Barefoot, John D.; Nadin, Elisabeth; Newberry, Rainer; Keskinen, Mary; McCarthy, Paul (2018-12)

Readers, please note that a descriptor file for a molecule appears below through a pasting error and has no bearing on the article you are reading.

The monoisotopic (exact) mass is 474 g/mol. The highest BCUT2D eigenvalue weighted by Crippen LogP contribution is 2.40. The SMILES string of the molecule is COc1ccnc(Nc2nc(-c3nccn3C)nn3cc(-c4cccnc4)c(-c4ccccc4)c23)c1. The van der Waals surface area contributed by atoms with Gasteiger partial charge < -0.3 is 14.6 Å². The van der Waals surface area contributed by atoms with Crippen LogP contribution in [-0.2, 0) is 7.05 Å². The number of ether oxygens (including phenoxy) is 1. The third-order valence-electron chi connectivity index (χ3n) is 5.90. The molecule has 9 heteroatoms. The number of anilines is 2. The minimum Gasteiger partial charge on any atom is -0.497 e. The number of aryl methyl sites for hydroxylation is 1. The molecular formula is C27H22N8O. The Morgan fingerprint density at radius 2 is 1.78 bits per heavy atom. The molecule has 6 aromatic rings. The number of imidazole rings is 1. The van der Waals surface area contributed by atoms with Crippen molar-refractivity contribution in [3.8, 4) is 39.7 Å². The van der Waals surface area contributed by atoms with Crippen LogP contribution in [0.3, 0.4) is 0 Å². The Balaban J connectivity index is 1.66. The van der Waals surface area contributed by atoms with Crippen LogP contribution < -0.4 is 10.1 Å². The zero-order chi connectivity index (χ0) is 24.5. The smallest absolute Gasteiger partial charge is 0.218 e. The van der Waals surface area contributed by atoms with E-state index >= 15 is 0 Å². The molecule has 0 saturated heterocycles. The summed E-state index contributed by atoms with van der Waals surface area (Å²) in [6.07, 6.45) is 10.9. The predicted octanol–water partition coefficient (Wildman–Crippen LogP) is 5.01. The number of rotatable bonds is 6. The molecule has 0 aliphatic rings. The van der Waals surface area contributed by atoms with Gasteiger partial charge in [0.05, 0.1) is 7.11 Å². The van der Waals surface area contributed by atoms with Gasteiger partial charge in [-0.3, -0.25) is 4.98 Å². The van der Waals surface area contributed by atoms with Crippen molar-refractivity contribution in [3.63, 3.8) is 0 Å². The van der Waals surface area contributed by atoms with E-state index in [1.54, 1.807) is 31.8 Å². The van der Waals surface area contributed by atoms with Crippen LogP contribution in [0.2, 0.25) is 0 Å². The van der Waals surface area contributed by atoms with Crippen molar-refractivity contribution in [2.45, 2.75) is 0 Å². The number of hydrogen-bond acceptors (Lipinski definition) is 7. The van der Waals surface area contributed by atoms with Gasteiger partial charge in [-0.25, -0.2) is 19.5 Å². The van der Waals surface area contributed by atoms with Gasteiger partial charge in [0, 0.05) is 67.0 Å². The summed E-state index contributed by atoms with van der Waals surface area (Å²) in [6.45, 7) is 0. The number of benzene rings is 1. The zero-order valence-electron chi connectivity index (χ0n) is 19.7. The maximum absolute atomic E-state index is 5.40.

Subduction-zone processes are challenging to study because of the rarity of good exposures and the complexity of rock relationships within accretionary prisms. In south-central Alaska, a remarkably well-preserved exposure of subduction-related outcrops is located at the foot of Nelchina Glacier. Here, the crystalline basement of the Talkeetna volcanic arc is in contact with the mélange of its associated accretionary complex along the Border Ranges fault. A new zircon U-Pb age of an amphibolite from the Talkeetna arc mid-crustal basement just north of the fault is 188.9 ± 2.2 Ma, coincident with previously published dates from the mafic section of the arc. A new amphibole ⁴⁰Ar/³⁹Ar age from the same outcrop yields a plateau age of 182.6 ± 1.3 Ma, reflecting cooling/exhumation of this part of the arc. The mélange south of the arc and the Border Ranges fault, known as the McHugh Complex, comprises sheared metasedimentary rocks, metavolcanic rocks, and chert, and in the Nelchina area it includes a roughly 100-m-diameter block of pillow lavas that are undeformed but altered. Detailed compositional data show that the pillow lava block formed in an intraplate setting. New whole-rock ⁴⁰Ar/³⁹Ar analyses of two pillow-lava samples yielded irregular plateaus with an approximate age of 60 Ma, which we interpret to be largely reset due to reheating. Hypabyssal dikes crosscut the mélange, as well as younger accretionary prism deposits in the area, and provide a new zircon U-Pb age of 53.0 ± 0.9 Ma, which coincides with ages of near-trench plutonism across southern Alaska. This plutonism has been ascribed to subduction of a spreading ridge that migrated eastward along the southern Alaska margin. These new ages constrain the McHugh Complex formation and subsequent hydrothermal alteration to pre-55 Ma. We suggest that the pillow lava was originally part of a Triassic (or earlier) seamount that was decapitated and incorporated into the mélange as the oceanic plate entered the subduction zone. The pillow lava subsequently underwent extensive hydrothermal alteration that almost completely reset its age during the ridge subduction event. We further posit that the Talkeetna volcanic arc and its associated accretionary prism sediments were in their current configuration during the ca. 55 Ma plutonism that was common throughout southern Alaska.